Abstract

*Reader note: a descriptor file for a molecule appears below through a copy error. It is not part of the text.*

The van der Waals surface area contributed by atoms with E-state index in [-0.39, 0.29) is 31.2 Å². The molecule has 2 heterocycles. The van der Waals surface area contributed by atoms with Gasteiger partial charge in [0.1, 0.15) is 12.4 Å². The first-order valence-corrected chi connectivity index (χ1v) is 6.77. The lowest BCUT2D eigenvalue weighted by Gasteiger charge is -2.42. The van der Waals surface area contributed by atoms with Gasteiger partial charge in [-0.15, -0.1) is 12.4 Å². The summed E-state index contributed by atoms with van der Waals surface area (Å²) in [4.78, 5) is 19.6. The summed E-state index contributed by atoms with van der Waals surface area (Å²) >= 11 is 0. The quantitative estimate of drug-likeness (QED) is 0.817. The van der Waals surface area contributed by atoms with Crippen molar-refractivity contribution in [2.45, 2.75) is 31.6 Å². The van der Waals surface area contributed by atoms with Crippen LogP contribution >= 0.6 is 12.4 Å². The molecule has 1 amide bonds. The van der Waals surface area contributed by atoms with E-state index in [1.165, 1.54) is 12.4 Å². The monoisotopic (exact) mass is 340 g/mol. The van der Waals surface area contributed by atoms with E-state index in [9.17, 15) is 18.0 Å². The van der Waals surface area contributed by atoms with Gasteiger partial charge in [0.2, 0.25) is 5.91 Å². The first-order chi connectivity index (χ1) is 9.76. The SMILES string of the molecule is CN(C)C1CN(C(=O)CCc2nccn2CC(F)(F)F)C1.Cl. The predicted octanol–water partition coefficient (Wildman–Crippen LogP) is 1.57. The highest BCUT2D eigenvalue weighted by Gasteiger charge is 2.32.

The thermal, mechanical, and chemical evolution of a sedimentary basin exerts important controls on porosity and permeability of reservoir rocks. Oxygen isotope ratios of individual diagenetic cements record evidence of this history, but cannot be analyzed accurately by conventional techniques. Recent improvements for in situ analysis by ion microprobe provide high precision and accuracy at a scale of 5–10 μm. In combination with cathodoluminescence imaging, in situ analysis of δ18O (quartz) from the Cambrian Mount Simon Sandstone in the Illinois Basin (USA) reveals gradients within single overgrowths of as much as 7.7‰/50 μm. While the inner portions of overgrowths remain approximately constant in δ18O across the basin, the δ18O of the rim becomes lower with depth. These data suggest that overgrowths formed during burial and heating, possibly with minimal changes in δ18O of pore fluids. If δ18O(H2O) = −3‰, the highest temperature calculated for the rim of an overgrowth is 107 °C at a paleodepth of 3.5 km. The variability both in average δ18O of overgrowths and patterns from individual overgrowths corresponds with a geotherm of 30 °C/km, and there is no evidence of quartz precipitation from higher temperature hydrothermal fluids.

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